“Street sexual harassment, although people say it is not so bad, is so bad, because it changes the lifestyle of women and their daily lives,” she said.
Arburola argues that institutions must address the problem with a gender perspective and that the law does not seek that all bullies go to jail, but rather that it creates a deterrent effect.
For Inamu, the biggest problem with street harassment is that it has been “naturalized” or “normalized”, that is, it has not been seen as a form of violence that affects mostly women and has been reproduced normally.
It indicates that this violence has been an effective mechanism that the patriarchy has used to maintain female subordination to the male, a tool so that women do not advance in the recognition and enjoyment of their rights.
Marcela Arroyave, from the Inamu Department of Gender Violence, explains that street harassment limits the right of mobility of women to access public spaces freely and safely, and sends an implicit message that this is not their space.
In addition, it highlights that they always try to blame the victim, for dressing in a certain way, for walking in a certain place or for going out at certain times.
I went shopping in shorts and when I was walking back to my apartment a mae (man) started to follow me and started asking me questions, where did I live, what was I doing there and where was I going. He followed me five blocks telling me that I had beautiful legs and insisting that I have a drink with him
“The truth is that no matter how you dress or where you go, harassment occurs because men consider a woman’s body as theirs and that is why they exercise that power over them when they are in public spaces,” Arroyave said.
Public Safety statistics show that the majority of arrests for street sexual harassment occurred in the capital (San Jose) and that the peak was in October.
For Eduardo Solano, deputy Minister of Security, this responds to three factors. One of them is the population density of San José.
The second is that there are more police resources than in the rest of the country, the delegations are closer and there are also places with a permanent police presence, such as some parks, for example. The last factor is that there are more tools to understand what harassment is.
“Many people do not know that a certain action is harassment; It makes them uncomfortable and they know it’s wrong, but they don’t see it as harassment. In San José, it is clearer what situations of harassment are and therefore the victims have a better chance of knowing that what just happened was harassment and that they have more support network,” he argued.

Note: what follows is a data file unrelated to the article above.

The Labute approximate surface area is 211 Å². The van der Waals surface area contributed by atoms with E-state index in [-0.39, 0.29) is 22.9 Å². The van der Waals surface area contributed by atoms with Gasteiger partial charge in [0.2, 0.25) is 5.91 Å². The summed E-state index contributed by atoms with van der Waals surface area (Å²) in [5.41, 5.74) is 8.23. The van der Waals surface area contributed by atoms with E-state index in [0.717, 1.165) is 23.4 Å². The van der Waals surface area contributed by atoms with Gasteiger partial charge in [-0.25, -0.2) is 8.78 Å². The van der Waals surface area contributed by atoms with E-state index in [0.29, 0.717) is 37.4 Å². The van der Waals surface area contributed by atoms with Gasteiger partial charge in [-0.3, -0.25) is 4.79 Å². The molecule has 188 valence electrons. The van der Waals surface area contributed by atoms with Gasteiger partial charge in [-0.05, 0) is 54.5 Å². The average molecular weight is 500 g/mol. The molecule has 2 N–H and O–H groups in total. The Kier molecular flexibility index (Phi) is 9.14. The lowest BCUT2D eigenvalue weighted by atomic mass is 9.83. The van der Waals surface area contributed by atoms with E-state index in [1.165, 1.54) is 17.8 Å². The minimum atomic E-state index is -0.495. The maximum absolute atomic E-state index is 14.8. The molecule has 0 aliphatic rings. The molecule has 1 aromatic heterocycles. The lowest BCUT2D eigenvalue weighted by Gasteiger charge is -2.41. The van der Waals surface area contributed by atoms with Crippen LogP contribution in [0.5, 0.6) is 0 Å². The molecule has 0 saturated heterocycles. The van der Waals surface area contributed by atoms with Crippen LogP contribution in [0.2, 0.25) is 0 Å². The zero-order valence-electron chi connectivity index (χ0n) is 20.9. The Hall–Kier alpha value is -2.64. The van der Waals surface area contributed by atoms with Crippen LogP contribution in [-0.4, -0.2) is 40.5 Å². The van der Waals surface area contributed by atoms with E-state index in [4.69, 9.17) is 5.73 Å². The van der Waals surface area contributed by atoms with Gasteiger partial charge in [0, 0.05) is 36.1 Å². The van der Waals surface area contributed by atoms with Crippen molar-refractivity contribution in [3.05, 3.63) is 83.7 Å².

Solano considers that the latter is related to the level of schooling and the sociodemographic dynamics of the city, compared to remote or rural areas.
However, he assures that the police response must be effective no matter where.
Victims of street sexual harassment have three options to report: seek out a police officer nearby, call 9-1-1, or go to the nearest Fuerza Publica (National Police) delegation to file a complaint.
Police must respond quickly and must conduct a search if the alleged harasser flees, and it is helpful when the victim can provide physical or clothing characteristics of the person who committed the crime.
In addition, if the harasser cannot be found, the victim can file a complaint with the OIJ against an unknown person.
Although the law introduced jail terms for these crimes, stalkers are not always incarcerated, as they can get the benefit of conditional execution of the sentence.
One day I was with my friends having a picnic in La Sabana and a guy started masturbating at the table in front of us. He stood there watching us eat while he stroked. When we realized I screamed and ran for the police.
Maria Fernanda Calderon
However, the law also provides for judges to apply accessory penalties, which would consist of addiction treatment and specialized programs to control violent behavior.
These initiatives are intended to re-educate and raise awareness on issues such as toxic masculinities, gender equality and respect for women’s human rights. The expenses incurred for these treatments will be borne by the State, unless the convicted person has sufficient financial resources.
“The law proposes alternative penalties and that implies other ways to carry the penal sanction other than going to prison,” said Solano.